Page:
Skip to main content

Hwang, Morishita and I, Then and Now



19-year-old me watched Young-cho Hwang and Koichi Morishita race up Montjuic at the 1992 Barcelona Olympics and said, "That's what I want to do." A year later I did my first marathon.

Today I ran up Montjuic with them over the same 4 km that changed my life 25 years ago.  They were my original inspiration in wanting to run marathons and Morishita in particular was the person who first sparked my interest in and respect for Japanese distance running. I'll always be grateful to them for what they showed me as a teenager and for sharing the day with me today.


Postscript: At dinner that night Morishita decided he wanted to run the first 11.5 km loop of the Barcelona Marathon the next morning.  We ran it together with Jose Esteban Montiel, a Spanish Olympian who finished 32nd in '92 and was doing his last marathon.  Morishita set the pace, going through 10 km in 44:49 before surging for the last km and a half.  Montiel and I stayed together on sub-3:10 pace until 25 km before he slowed down, the two of us ultimately finishing 3 minutes apart.  '92 bronze medalist Stephan Freigang of Germany went out with the 2:45 pace group, finishing in 3:03:43.

Comments

TokyoRacer said…
That's very cool.
Ferran said…
OMG! I was at BCN too pacing a friend for 30k. It should have been nice to meet you as a big fan of your blog that I'm.

I hope you spent a nice time in BCN.

Regards,

Ferran

Most-Read This Week

Boston Marathon Champion Yuki Kawauchi and Olympian Suguru Osako Join 2018 Bank of America Chicago Marathon Elite Field

A Bank of America Chicago Marathon press release

The Bank of America Chicago Marathon announced today that reigning Boston Marathon champion and “citizen runner” Yuki Kawauchi and 2016 Olympian and Nike Oregon Project runner Suguru Osako will join the elite competition as they both seek to become the first Chicago Marathon champion from Japan since Toshihiko Seko took the crown in 1986.

"I'm really happy to have the chance to race in the Bank of America Chicago Marathon and the Abbott World Marathon Majors," Kawauchi said. "I'm looking forward to running the same race where Toshinari Takaoka set the former national record and so many other great Japanese athletes have run well. My results in the other American Abbott World Marathon Majors races, Boston and New York, were pretty good, and I'll do everything I can to line up in Chicago ready to produce good results there too."

“Yuki and Suguru are exciting additions to our elite field,” said Executive Rac…

Kawauchi Wins 7th-Straight Okinoshima 50 km

Running the Okinoshima 50 km Ultramarathon on his late father's home island of Oki for the eighth year in a row, Yuki Kawauchi (Saitama Pref. Gov't) ran 2:52:55 to win it for the seventh straight time. Starting strong on the relatively flat first 10 km where he clocked 33:26, low-2:47 pace, Kawauchi slowed to just over 2:50 pace on the course's toughest hills between 10 and 30 km. A sub-2:50 was still in range at that point, but over the last 20 km he faded further to finish in the second-slowest of his Okinoshima wins.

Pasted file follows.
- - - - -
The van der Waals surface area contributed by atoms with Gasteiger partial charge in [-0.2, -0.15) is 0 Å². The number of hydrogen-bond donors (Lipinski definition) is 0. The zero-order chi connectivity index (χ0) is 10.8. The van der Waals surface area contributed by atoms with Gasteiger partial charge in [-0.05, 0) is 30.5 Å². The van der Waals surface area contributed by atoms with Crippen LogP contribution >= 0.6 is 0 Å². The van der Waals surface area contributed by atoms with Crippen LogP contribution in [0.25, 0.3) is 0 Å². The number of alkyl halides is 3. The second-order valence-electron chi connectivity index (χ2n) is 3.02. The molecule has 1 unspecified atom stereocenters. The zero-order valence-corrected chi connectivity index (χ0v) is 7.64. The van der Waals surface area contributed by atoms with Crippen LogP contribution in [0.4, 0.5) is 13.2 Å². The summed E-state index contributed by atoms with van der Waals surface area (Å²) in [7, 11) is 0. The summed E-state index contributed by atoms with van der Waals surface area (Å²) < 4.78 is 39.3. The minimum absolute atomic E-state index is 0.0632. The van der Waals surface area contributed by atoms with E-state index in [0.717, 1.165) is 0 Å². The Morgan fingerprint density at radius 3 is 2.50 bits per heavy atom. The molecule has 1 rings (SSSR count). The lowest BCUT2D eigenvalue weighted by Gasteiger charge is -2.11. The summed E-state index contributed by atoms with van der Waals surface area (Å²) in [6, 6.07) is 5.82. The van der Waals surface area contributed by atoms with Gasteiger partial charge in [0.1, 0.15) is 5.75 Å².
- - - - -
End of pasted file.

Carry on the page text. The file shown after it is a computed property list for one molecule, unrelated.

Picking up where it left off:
The day before the race Kawauchi paced children in Okinoshima's kids' run. Following that he greeted participants and local supporters at an expo event where he was hailed onstage as the Boston Marathon winner. As per his usual routine, his next race will be the July 1 Gold Coast Marathon in Australia.

© 2018 Brett Larner, all rights reserved

Kazami Breaks 100 km World Record at Lake Saroma

Running on the same course where Japan's Takahiro Sunada set the road 100 km world record of 6:13:33 twenty years ago, 2:17:23 marathoner Nao Kazamibested a deep and competitive field to win the Lake Saroma 100 km Ultramarathon in a world record 6:09:14.

Part of a lead group of at least five that went through the marathon split in 2:33:36, on pace for 6:04:01, Kazami lost touch with the lead as rivals Koji Hayasaka and Takehiko Gyoba surged to open a roughly 30 second lead that lasted until nearly 75 km. But in the last quarter of the race Kazami was the only one who could sustain the early pace, pulling away to open a lead of over 11 minutes and take more than 4 minutes off the world record. Kazami also bettered the 100 km track world record of 6:10:20 set in 1978 well before he was born by the late Don Ritchie.
Trying to stay with Kazami, Hayasaka dropped Gyoba after 75 km to take 2nd in 6:20:49. Gyoba, an editor for Japan's largest running magazine, lasted for 3rd in 6:22:…